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Column: Two tragedies bound by random, capricious forces


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Teaching is an incredible profession, but unknown by many is how little time for reading teachers have during the school year. Yes, we read textbooks, student essays, exams, and primary material related to our fields of study, but that excludes so many books that we wish we had time to read.

So, many teachers’ summers begin with digging out the list, constructed over the school year, of books we now can read for pleasure or personal enrichment. Science teachers may read fiction, teachers of literature may read books on brain theory, and religious studies professors may read military history.

My first choice for summer reading this year was affected by the fires out west that began even before the school year was over. I felt a need to reread a book that I had first read over a decade before, a true story of a Montana fire that had a tragic conclusion.

I came upon this book initially by accident. I had read Norman Maclean’s “A River Runs Through It” years before the movie version appeared, and I had appreciated Maclean’s ability to write a book about fly-fishing, tragedy in an American family (the author’s own) and the emotional life of American men. I still consider this book the best I know in describing how men, who rightly consider themselves strong, are shaped by grief and regret—all handled by Maclean without an ounce of sentimentality.

Out of curiosity, I learned that Maclean had not begun writing until retiring from the faculty at the University of Chicago. I also learned that he had followed “A River Runs Through It” with a non-fiction book, “Young Men and Fire.”

I read “Young Men and Fire” the first time more than a decade ago because I wanted to hear the writing voice of Norman Maclean again. I read the book a second time this summer because I wanted to understand more about fires, particularly those in the west that seemed so destructive and so hard to control.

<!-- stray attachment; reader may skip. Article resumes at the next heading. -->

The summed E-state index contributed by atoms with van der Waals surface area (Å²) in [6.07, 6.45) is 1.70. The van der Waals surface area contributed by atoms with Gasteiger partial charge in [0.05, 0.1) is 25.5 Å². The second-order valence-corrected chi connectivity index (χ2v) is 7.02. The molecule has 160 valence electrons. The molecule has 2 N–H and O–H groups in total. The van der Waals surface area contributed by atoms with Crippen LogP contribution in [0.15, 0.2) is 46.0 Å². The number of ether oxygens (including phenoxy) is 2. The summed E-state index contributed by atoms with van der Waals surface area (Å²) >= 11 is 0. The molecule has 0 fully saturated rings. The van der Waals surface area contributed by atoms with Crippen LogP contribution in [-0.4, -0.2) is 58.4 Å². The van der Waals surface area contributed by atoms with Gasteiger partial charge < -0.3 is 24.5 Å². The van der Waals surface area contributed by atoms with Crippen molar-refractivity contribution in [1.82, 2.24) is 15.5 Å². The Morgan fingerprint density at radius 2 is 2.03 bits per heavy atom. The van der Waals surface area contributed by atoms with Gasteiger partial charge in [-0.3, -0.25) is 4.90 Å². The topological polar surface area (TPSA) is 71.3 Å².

“Young Men and Fire” is non-fiction, but it is also a detective story. The mystery that Maclean is seeking to solve is how 13 of Montana’s finest firefighters, smokejumpers or those who parachute in to fight fires, lost their lives in a matter of minutes in Mann Gulch in the summer of 1949.

By the mid to late 1970s, when Maclean wrote most of the book, he knew that the Mann Gulch fire had changed the way forest fires were fought in this country. But Maclean was troubled that we still didn’t understand how it was that these 13 men, elite young men, the hotshots of their day, had perished so quickly in that gulch.

Maclean felt that humanity owed these men and their families an explanation for what had happened; what the men could have done, if anything, to save their lives; and why they didn’t do that.

Maclean had the proper background to investigate this tragedy. As a young man, he had worked for the U.S. Forestry Service and, in that capacity, had done some firefighting. And he knew from personal experience what it was like to try to outrun a fire.

I was about halfway through this second reading of “Young Men and Fire” when I heard the tragic news of the Yarnell fire, the fire that took the lives of 19 firefighters. As I read the newspaper accounts of this recent fire and then returned to Maclean’s book, I had the eerie feeling that I was reading different versions of the same story.

Both stories are based on the tragic intersection of other, smaller stories. There are the stories of the young men themselves and these two truths about them: that they were the best at what they did, and that they were not reckless. This was true of the victims of the Mann Gulch fire and is true of the victims of the Yarnell fire.

There is also the complex story of fire itself, what we know about fire, and what we still do not understand. Firefighters know that fires can act like living beasts, planning, changing course, and sending out advance fires. As one New York firefighter put it, fire is the devil, and that devil is devious.

And there are other inner stories to contend with. There is the story of wind, of temperatures, of drought, and how thunderstorms passing over a fire can enrage that beast. There is also the story of the terrain and the burn tendencies of certain trees, shrubs, and grass.

As we seek to understand how fire took the lives of the 19 in Arizona, it is worth remembering something Maclean wrote back in the 1970s — that our ancestors had been fighting fires long before they ever learned how to use it safely. Fire, then, has been one of our species’ most ancient enemies.

And it is worth noticing the publication date of “Young Men and Fire.” Although written in the 1970s, the manuscript was still unfinished when Maclean died in 1990.

Humanity cannot help but desire to understand the laws of nature, but nature may remain one of the ultimate mysteries, not always caring about the laws that we’ve discovered.

David Carlson is a professor of philosophy and religion at Franklin College and the author of “Peace Be with You: Monastic Wisdom for a Terror-Filled World” available in bookstores or on Amazon.com. Send comments to letters@dailyjournal.net.

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